These ceremonial functions are performed mainly by the First Regiment of Infantry, the Regiment of Cavalry and sometimes by the Second Regiment of Infantry.

Detachments of the cavalry regiment reinforce the two infantry regiments in carrying out ceremonial and security roles in and around state buildings. These include the lining of both sides of the entry stairs of the Elysium or Matignon Palaces (and other buildings) by dismounted cavalry on special occasions. These Republican Guards belong to the Cavalry Regiment and not to the infantry units whose mission is to ensure the security of these palaces and of senior government figures. Certain ceremonial duties in the form of honour guards are performed when state visits are made to the Paris museums or the Opera, as well as at the moment of the descent of the Academicians beneath the cupola of the French Academy.

Formerly, one could hire Republican Guards for private fashionable evenings but this option was terminated by President Giscard d'Estaing.

The Republican Guard is in the direct service of the French State, which explains the removal from its title in 1979 of the reference to the city of Paris. The Republican Guard of Paris became, under President Giscard d'Estaing, simply the Republican Guard.

Special missions[edit]

Some guards are assigned to more specific missions:

  • Security of diplomatic bags entering and leaving the Ministry for Foreign Affairs and the airports.
  • Safety of the Tour de France by the motorcycle squadron.
  • One of the more discreet missions of the Republican Guard is the transport of donor-organs intended for transplantation. The squadron motorcyclist is charged to ensure transport of it in order to guarantee the safety of this invaluable cargo and its delivery to the various hospitals in the Paris area. For this purpose, it assists the Agency of Biomedecine, (Seine-Saint-Denis) and carries out some 600 escorts per year.[3]

Regiment of cavalry[edit]

Alain Puligny, colonel of the cavalry regiment of the Republican Guard
Cavalry

Housed in the Caserne des Célestins, Paris, built in 1895-1901, designed by the renowned French architect Jacques Hermant.

The cavalry also includes the Fanfare of Cavalry and the brass band of Cavalry. It also includes more than 500 soldiers and civilians which includes a growing number of women (a little more than 8%). It has approximately 550 horses (11% mares) and remains the last unit of the French Army with horses.

The regiment is composed of:

  • The Centre of Instruction (Goupil district in Saint-Germain-en-Laye),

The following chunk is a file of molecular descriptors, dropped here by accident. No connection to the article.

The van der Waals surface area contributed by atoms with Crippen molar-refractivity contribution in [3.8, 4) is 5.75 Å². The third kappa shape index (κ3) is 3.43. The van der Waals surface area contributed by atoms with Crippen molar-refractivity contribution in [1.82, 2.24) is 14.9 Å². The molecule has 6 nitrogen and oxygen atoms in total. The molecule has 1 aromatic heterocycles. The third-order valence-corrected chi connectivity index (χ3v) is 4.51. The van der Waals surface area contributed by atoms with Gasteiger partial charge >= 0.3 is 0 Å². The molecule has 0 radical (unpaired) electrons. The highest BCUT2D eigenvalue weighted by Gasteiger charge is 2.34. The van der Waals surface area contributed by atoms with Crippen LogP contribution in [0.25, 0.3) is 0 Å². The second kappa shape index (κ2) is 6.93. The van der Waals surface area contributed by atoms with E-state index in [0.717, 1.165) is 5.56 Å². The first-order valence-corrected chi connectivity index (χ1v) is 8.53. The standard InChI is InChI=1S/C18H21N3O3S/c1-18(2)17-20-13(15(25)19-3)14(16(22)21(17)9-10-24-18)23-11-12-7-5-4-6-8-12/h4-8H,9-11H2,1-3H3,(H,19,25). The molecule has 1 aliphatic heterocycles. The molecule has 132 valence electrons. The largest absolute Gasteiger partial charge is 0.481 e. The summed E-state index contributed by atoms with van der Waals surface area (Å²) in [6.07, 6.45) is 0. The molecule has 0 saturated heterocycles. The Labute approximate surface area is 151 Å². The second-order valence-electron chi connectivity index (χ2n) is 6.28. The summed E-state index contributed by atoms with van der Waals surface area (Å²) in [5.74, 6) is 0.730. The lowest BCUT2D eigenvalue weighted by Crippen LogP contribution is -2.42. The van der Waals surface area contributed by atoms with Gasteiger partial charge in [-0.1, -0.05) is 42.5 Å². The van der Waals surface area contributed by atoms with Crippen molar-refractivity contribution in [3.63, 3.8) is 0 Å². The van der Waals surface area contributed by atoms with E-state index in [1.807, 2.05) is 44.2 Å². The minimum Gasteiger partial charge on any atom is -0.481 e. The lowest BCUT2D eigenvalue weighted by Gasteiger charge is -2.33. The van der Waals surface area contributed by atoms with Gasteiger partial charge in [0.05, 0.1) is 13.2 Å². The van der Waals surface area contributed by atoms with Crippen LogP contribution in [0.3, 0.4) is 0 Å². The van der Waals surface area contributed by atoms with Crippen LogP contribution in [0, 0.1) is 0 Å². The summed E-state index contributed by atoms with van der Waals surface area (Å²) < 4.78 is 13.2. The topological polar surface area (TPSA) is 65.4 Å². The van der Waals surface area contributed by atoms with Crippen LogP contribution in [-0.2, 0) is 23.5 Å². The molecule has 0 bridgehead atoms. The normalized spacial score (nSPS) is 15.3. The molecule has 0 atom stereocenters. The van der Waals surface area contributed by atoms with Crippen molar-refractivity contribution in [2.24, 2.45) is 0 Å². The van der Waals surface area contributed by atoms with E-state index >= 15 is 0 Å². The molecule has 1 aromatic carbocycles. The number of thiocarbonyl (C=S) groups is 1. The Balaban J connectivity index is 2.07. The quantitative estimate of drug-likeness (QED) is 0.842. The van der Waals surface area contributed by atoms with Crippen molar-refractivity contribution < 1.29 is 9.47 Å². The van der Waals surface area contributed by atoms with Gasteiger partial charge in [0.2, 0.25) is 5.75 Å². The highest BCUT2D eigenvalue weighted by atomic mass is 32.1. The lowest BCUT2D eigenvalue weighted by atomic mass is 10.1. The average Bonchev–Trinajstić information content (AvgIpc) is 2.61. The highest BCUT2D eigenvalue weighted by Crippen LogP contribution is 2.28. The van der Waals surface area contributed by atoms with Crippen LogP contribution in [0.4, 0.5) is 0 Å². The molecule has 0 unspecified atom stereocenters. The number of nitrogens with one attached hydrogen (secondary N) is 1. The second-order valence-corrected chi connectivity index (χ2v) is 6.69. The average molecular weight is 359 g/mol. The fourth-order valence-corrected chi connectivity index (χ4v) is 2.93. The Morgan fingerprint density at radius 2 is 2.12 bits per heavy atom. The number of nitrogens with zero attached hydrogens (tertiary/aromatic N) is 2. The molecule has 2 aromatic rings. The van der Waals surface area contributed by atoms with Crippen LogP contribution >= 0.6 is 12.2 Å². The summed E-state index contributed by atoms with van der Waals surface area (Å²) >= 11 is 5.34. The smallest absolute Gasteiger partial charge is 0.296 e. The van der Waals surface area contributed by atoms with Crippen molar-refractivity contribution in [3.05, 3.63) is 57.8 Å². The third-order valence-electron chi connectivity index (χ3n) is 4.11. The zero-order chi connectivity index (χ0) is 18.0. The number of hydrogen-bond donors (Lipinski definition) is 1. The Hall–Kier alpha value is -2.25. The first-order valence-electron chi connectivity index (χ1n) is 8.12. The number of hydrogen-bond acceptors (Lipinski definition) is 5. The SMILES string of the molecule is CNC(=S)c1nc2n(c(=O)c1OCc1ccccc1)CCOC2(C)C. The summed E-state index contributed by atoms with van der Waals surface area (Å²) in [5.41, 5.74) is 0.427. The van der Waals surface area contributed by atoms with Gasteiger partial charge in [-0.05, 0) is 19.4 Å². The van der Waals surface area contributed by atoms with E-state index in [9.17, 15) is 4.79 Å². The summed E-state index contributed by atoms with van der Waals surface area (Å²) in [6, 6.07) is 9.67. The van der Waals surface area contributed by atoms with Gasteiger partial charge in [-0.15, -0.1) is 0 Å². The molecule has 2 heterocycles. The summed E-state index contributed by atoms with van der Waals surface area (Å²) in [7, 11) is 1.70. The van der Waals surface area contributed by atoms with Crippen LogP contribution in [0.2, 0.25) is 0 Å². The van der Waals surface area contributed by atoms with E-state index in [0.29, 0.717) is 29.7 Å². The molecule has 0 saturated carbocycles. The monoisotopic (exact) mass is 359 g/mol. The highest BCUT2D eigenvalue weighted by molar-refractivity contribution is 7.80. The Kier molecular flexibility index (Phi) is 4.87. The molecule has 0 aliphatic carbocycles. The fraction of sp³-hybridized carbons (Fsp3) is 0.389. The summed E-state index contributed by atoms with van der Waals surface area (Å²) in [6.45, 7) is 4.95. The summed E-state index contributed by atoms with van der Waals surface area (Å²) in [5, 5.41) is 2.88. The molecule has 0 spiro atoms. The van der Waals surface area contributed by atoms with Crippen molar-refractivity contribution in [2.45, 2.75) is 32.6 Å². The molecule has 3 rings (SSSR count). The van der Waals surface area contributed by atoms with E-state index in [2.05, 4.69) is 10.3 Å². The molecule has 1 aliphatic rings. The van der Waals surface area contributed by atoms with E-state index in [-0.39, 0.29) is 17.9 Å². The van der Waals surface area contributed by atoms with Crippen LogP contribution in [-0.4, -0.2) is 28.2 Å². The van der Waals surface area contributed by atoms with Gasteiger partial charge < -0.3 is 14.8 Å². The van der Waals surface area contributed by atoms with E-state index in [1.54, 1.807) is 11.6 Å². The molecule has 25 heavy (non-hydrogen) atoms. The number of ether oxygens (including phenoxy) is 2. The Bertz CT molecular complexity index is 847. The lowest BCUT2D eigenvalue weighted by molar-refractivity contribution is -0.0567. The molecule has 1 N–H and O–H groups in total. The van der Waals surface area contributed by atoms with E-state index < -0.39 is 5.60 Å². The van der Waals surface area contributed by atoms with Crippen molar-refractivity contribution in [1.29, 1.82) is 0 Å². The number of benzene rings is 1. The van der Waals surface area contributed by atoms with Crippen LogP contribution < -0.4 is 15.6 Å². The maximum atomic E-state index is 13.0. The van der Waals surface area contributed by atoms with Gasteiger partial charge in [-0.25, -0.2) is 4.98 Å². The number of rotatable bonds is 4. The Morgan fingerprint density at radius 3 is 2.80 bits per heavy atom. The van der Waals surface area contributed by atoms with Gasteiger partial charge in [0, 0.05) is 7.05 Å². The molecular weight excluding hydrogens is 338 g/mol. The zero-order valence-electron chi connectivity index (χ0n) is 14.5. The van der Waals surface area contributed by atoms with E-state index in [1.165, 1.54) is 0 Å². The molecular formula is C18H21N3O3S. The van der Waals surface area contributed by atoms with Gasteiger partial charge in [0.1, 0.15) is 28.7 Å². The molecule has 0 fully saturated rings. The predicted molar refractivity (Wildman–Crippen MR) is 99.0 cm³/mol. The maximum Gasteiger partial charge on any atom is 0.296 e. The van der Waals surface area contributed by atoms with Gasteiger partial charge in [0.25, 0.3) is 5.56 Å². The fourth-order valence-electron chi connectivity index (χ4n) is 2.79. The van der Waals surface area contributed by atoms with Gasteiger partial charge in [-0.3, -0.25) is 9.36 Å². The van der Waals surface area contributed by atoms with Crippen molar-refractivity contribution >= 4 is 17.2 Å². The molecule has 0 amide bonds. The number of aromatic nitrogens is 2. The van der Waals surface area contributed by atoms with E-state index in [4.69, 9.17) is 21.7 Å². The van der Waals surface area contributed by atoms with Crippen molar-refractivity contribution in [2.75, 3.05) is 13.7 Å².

• Three squadrons of cavalry (the first is based with the district of Célestins and two others with the Carnot district),
  • A squadron hors rang (based in Célestins) and composed of:
    • Mounted Fanfare and Brass Band
    • horse-shoeing (farriers},
    • veterinary service.

This unit has a section of high level sportsmen, in particular Hubert Perring, dressage champion of France in 2005, and member of the French team for the World Equestrian Games of 2006.

The exhibition drill unit presents four activities:

  • le carrousel des lances (the lancer's Carrousel) ;
  • la maison du Roy (the King's house);
  • la reprise des tandem (the tandem riders);
  • la reprise des douze (the resumption of the twelve) ;

Infantry regiments[edit]

Republican Guard Infantry in ceremonial uniform

The Republican Guard has two regiments of infantry:

  • The first regiment of infantry
    • HQ Band of the Republican Guard
    • Motorcycle Squadron
    • Bayonet Squares Honor Guard and Drill Team
  • the second regiment of infantry

Activities of the Infantry Regiments[edit]

  • Bayonet Squares Honor Guard and Drill Team
  • The Battery Fanfare band
  • The Napoleonic Brass Fanfare Band wearing uniforms of the Napoleonic Wars
  • Emperor's Grenadiers Platoon serving as a reenacting unit

Orchestra of the Republican Guard[edit]

Depending on staff availability, this formation has two main parts:

  • the Orchestra of Harmony (80 musicians)
  • the String Orchestra (40 musicians), likely to be presented in configurations of 24 or 12 bows, or in string quartet

It was founded in 1848 by Jean-George Paulus.

Gallery[edit]

See also[edit]

References[edit]

External links[edit]